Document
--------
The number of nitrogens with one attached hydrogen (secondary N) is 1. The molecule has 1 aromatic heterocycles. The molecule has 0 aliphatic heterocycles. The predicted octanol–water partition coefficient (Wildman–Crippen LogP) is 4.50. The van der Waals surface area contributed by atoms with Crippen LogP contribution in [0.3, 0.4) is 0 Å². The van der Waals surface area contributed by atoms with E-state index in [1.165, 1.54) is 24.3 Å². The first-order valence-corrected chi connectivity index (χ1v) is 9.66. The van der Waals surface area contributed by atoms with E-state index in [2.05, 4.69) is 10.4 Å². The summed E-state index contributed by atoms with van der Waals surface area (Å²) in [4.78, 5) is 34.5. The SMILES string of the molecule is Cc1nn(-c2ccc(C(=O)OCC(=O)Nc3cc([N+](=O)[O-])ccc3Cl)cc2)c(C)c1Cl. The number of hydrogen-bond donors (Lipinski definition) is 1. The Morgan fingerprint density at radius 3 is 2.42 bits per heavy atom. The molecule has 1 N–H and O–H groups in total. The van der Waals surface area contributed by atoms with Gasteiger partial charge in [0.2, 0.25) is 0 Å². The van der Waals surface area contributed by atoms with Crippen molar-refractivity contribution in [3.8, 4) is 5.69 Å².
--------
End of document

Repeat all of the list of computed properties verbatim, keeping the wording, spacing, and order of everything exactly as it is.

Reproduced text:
The number of nitrogens with one attached hydrogen (secondary N) is 1. The molecule has 1 aromatic heterocycles. The molecule has 0 aliphatic heterocycles. The predicted octanol–water partition coefficient (Wildman–Crippen LogP) is 4.50. The van der Waals surface area contributed by atoms with Crippen LogP contribution in [0.3, 0.4) is 0 Å². The van der Waals surface area contributed by atoms with E-state index in [1.165, 1.54) is 24.3 Å². The first-order valence-corrected chi connectivity index (χ1v) is 9.66. The van der Waals surface area contributed by atoms with E-state index in [2.05, 4.69) is 10.4 Å². The summed E-state index contributed by atoms with van der Waals surface area (Å²) in [4.78, 5) is 34.5. The SMILES string of the molecule is Cc1nn(-c2ccc(C(=O)OCC(=O)Nc3cc([N+](=O)[O-])ccc3Cl)cc2)c(C)c1Cl. The number of hydrogen-bond donors (Lipinski definition) is 1. The Morgan fingerprint density at radius 3 is 2.42 bits per heavy atom. The molecule has 1 N–H and O–H groups in total. The van der Waals surface area contributed by atoms with Gasteiger partial charge in [0.2, 0.25) is 0 Å². The van der Waals surface area contributed by atoms with Crippen molar-refractivity contribution in [3.8, 4) is 5.69 Å².